Raphael Saadiq's retro soul homage is almost too expertly calibrated. Cases in point: "Heart Attack," which riffs on the driving tempo of Sly and the Family Stone's "Dance to the Music"; or "Day Dreams" and its shuffling Bo Diddley backbeat; or the title track's LittleWalter–inspired harmonica. Still, Stone Rollin's rhythm-and-blues revival can't obscure Saadiq's songwriting talents. On the redemptive spiritual "Go to Hell," he sings, "There are channels in the valley, take me upstream" amid a gospel chorus and string arrangement worthy of Isaac Hayes. It's an apt metaphor for a virtuoso stylist whose finest flourishes lie in the details.

  • Prefuse 73, 'The Only She Chapters' (Warp)

    Prefuse 73, 'The Only She Chapters' (Warp)

    With this seventh studio album, Scott Herren finally emerges from the shadow of his 2003 glitch-hop classic One Word Extinguisher. Stripping down the beats of these 18 tracks, the producer conjures a dream-folk ambience, focusing on female choral voices, including the late Trish Keenan of Broadcast ("The Only Trial of 1000 Suns") and My Brightest Diamond's Shara Worden ("The Only Hand to Hold"). While occasionally meandering or drifting into tempests of digital noise, Herren focuses on a path of rapturous melancholy.

  • Daedalus, 'Bespoke' (Ninja Tune)

    Daedalus, 'Bespoke' (Ninja Tune)

    This merrily eccentric Los Angeles beatmaker plays like a Victorian tinkerer, tossing every genre into the works, while a clique of fellow pop subversives sing amid the clatter. As a riff on '50s jazz-pop, Inara George's "Penny Loafers" haunts with echoes of Bernard Hermann; but Busdriver's crooning over the frantic cumbia house of "What Can You Do for Me" is just chaotic. With its breakcore pacing and woozy bass and beats, Bespoke sometimes threatens to explode in Daedalus' face, but his willful delight in mucking things up proves to be persistently infectious.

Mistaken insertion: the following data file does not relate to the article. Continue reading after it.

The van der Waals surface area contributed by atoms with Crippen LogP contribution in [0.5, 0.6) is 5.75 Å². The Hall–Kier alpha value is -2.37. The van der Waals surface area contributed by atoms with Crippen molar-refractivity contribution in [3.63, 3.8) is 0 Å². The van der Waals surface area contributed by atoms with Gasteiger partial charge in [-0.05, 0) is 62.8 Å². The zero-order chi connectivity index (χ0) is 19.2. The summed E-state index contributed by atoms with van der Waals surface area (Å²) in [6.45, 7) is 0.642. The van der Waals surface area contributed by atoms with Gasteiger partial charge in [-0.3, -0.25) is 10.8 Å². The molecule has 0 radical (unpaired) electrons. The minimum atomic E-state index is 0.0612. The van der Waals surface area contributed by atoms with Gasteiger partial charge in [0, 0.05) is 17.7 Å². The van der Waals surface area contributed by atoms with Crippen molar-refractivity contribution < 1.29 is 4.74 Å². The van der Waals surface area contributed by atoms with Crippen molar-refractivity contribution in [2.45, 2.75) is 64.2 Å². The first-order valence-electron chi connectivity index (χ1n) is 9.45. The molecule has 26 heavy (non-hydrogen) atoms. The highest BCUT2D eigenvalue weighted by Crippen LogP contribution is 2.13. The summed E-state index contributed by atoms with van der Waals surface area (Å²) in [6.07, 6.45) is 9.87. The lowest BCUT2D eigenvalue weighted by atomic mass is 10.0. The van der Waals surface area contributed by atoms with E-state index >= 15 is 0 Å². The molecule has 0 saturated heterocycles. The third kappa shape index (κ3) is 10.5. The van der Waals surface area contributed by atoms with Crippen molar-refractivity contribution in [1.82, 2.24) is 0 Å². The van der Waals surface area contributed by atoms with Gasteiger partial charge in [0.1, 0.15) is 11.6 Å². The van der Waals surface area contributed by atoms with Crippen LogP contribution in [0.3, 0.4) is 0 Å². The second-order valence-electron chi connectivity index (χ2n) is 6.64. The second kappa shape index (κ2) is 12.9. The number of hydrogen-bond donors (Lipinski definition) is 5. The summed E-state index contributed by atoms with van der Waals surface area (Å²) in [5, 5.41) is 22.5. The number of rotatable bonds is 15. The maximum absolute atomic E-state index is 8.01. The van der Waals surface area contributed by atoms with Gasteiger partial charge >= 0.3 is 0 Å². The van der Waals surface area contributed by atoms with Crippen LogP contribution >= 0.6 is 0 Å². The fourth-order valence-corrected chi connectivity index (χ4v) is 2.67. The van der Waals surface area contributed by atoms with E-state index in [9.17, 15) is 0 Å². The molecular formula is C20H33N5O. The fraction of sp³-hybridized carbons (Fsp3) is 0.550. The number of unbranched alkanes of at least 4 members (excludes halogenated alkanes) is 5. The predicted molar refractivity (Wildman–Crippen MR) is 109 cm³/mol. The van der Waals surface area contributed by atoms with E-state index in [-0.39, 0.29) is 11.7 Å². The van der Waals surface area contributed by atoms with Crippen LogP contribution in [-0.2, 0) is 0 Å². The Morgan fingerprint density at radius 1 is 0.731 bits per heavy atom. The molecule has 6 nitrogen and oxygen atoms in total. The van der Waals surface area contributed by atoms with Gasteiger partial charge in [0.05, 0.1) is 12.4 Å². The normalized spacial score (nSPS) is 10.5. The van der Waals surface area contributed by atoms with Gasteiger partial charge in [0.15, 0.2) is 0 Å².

• Killer Mike, 'Pl3dge' (Grind Time/Grand Hustle/Tree Leaf/SMC)

    Killer Mike, 'Pl3dge' (Grind Time/Grand Hustle/Tree Leaf/SMC)

    Continuing his Pledge Allegiance to the Grind series, the former OutKast associate tones down the crack talk in favor of diatribes against Sarah Palin and Nancy Pelosi ("That's Life II") and the Christian church. "I need the pimps, pushers and prostitutes out in the streets / That's where I'm seeking God 'cause that's where he found me," he argues eloquently on "God in the Building II." ATL kingpins Young Jeezy, Gucci Mane, and T.I. pay their respects, and Mike mimics their strip-club homilies, but he shines brightest as the trap's "book reader" and "gang leader."

  • Pharoahe Monch, 'W.A.R.' (Duck Down)

    Pharoahe Monch, 'W.A.R.' (Duck Down)

    Pharoahe Monch has mostly sold "wood in the hood" during a two-decade career (as he admitted in his sole hit, 1999's "Simon Says"). But on W.A.R., the Queens MC is still in a linguistic fervor, rapping about being in the streets "like catalytic converters" on "Clap (one day)" and comparing himself to a preacher with a ".38 snub-nose" on "Let My People Go." Major-label misadventures still trouble him -- on "The Hitman," he blames SRC/Universal for poorly promoting his 2007 gem, Desire. But that doesn't stop him from focusing on more resonant issues, like the Cairo protests ("Calculated Amalgamation"): "No justice, no peace, no settle / We are renegades, fuck your gold medal."